Street Level Initiative Kenya
Of the 3 million Kenyans infected with HIV, over 67 percent are youth, ages 18 to 24. To prevent the spread of the disease among the younger generation, Naomi founded the Street Level Initiative Kenya. Carried out largely in nightclubs, the initiative provides DJs and musicians with peer education training so that they can pass along reproductive health information—and condoms—to club patrons. “We’d like to see young people still have fun, while making informed and responsible decisions about their reproductive health and sexuality,” says Naomi. The initiative also collaborates with other NGOs to provide free HIV testing and has done so for 600 sexually-active youth in three urban slum areas.
Patricia Barrios, 27
Voluntariado Kúrame (Healing Volunteers)
As a teenager, Patricia experienced the death of her grandmother and the negative effects of hospitalization on a patient’s recovery. She later founded Voluntariado Kúrame to mobilize and train volunteers, ages 18 to 30, to provide hospital patients with emotional support, assistance carrying out daily tasks, recreational and educational activities, and greater awareness of healthy behaviors. In 2012 alone, the initiative’s 8,000 volunteers reached more than 930,000 patients in 17 public hospitals located in 11 regions of Peru. Through its dynamic and flexible franchise model, Kúrame adapts its approach to the needs of individual hospitals. Learn more: www.kurame.org
Anna Sowa, 27
London, United Kingdom
As a film producer, Anna understands the role that powerful storytelling can play in inspiring audiences to take action on critical social and environmental issues. She also recognizes that nonprofits, social ventures, academic institutions, and the public sector often lack the visual evidence and tools needed to effectively promote their work. Through Chouette Films, an award-winning film production company, Anna and her husband produce inspiring work for a range of clients, including humanitarian and environmental organizations operating in the developing world that often can’t afford to produce high-quality films. Says Anna, “We collaborate to produce videos or documentaries that are a powerful force for change, that are transformative, and that inspire people and organizations to engage and act.” Learn more: www.chouettefilms.co.uk.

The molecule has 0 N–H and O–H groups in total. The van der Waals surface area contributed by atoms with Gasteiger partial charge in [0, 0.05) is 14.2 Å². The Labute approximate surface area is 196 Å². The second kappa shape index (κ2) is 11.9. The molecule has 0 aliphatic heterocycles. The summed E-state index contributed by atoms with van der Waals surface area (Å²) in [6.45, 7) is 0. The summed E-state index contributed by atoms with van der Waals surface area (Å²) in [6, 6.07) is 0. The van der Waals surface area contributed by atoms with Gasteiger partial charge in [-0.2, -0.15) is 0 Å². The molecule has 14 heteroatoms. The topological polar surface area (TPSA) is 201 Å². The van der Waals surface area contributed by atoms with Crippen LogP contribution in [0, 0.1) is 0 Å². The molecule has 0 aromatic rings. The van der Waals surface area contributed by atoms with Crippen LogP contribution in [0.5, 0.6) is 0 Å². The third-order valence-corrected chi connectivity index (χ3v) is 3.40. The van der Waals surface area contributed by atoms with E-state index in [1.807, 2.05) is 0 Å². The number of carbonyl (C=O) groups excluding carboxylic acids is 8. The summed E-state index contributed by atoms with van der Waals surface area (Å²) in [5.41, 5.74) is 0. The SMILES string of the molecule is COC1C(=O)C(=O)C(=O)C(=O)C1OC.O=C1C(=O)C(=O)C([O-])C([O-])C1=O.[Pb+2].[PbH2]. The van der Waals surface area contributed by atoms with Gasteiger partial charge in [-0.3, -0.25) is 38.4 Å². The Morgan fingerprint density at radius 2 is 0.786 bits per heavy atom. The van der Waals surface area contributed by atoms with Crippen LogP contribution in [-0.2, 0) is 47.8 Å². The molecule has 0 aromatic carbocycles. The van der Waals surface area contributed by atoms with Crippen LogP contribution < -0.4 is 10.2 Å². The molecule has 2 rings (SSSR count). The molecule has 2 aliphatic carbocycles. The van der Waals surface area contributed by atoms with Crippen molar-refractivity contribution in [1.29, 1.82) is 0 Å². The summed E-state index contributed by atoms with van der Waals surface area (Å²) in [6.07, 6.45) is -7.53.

Kumari Middleton, 28
Kumari is CEO of Mayibuye, a youth-led organization that runs after-school programs, camps, and more—in Australia, South Africa, and Cambodia—to engage youth through the performing arts. Participants use art, music, drama, and dance to convey important messages about issues like HIV/AIDS, substance abuse, bullying, and racism. Mayibuye (a Zulu term for “bringing back what was lost”) goes beyond empowering youth to become positive role models; it also incorporates life skills workshops, volunteerism, community service, and global connectivity into its programs. Funding comes from schools, corporate and foundation donations, international tours, fair trade product sales, and a new full-time course in community dance at the tertiary level.
Learn more: www.mayibuye.org.au
Lina Khalifeh, 29
With a black belt in Taekwondo, Lina decided she had a special skill to offer Jordanian women suffering from abuse and violence. “At university, I saw many women feeling weak, getting abused, or being harassed,” she says. “I wanted to help them gain confidence—both physically and mentally.” Starting with self-defense lessons in the basement of her home, Lina eventually launched SheFighter, the first self-defense studio for women in Jordan and the Middle East. Classes are geared toward girls and women and focus on mental and physical empowerment techniques. Lina also leverages traditional and social media to encourage women to speak more publicly about sexual harassment, and shares her approach weekly on a national TV show.
Learn more: www.shefighter.com